Bad news for oyster lovers in the Northeast: 75 people in Massachusetts have fallen ill with norovirus after eating tainted oysters.
The foodborne illness outbreak was linked to consumption of shellfish from Wellfleet, the Associated Press reports, leading state health officials to shut down the town’s shellfish beds last week. The health department also issued a recall of any Wellfleet oysters harvested since last September, instructing restaurants not to serve them.
State health officials say the illnesses were linked to raw oysters served at weddings and restaurants in the Cape Cod area (proper cooking kills the bacteria that causes norovirus). According to the CDC, norovirus is highly contagious; it causes inflammation of the stomach and intestines and leads to stomach pain, nausea, vomiting, and diarrhea, with symptoms typically subsiding in one to two days.
The timing couldn’t have been worse; as Boston.com reports, Wellfleet’s annual oyster festival took place over the weekend. Organizers elected not to serve any raw oysters, instead serving up a bevy of cooked options such as fried oysters.
While a lack of raw local oysters was certainly disappointing for the town’s beloved festival, diners in the Cape Cod area have many other options to get their oysters-on-the-half fix: Other shellfish-producing areas on the Cape such as Provincetown and Pleasant Bay haven’t been affected, meaning there are still plenty of healthy bivalves to go around.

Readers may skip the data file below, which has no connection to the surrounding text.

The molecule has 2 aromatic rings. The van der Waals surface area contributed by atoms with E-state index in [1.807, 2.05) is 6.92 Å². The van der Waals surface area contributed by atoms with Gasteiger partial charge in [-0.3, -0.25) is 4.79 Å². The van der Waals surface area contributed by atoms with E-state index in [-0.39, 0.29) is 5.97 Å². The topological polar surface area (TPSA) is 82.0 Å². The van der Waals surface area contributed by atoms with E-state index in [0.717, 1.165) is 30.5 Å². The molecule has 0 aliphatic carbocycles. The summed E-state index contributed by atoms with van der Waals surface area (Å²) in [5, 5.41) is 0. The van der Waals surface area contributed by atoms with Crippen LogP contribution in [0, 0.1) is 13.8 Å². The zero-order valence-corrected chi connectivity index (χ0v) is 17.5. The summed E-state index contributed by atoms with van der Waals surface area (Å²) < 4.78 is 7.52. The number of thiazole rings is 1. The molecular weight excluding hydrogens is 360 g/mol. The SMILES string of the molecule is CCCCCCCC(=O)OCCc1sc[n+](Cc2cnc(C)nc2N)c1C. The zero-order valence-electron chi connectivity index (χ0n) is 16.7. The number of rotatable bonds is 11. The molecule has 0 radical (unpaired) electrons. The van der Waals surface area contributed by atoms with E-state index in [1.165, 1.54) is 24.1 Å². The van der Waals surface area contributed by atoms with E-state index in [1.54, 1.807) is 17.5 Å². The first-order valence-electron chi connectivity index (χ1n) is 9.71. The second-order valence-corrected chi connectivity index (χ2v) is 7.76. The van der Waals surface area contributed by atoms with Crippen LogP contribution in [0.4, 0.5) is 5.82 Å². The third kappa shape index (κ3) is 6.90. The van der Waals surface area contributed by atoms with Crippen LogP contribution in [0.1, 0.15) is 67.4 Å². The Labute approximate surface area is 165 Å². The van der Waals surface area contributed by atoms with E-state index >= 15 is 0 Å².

The Massachusetts Department of Public Health could not be immediately reached, and a local seafood distributor declined to comment on the situation.
The Cape Cod Wave reports oyster fishing in Wellfleet will be suspended for at least 21 days, noting that this will result in “a huge financial hit” for local fishermen who depend on the oyster beds to make a living.
The past year has been rough for oyster lovers: In 2015, more than a dozen people in Florida died as a result of vibrio poisoning linked to raw oyster consumption. Vibrio bacteria flourishes in warm water and illness from vibrio is generally much more dangerous than norovirus.
The seafood industry on the opposite coast has had its fair share of issues lately, too: After the California Health Department found Dungeness crabs to contain toxic levels of domoic acid last November, the commercial fishing season was delayed, leading to huge losses for fishermen (and a sad lack of product for restaurants). But things are looking much brighter for this year’s Dungeness crab season, set to begin November 15.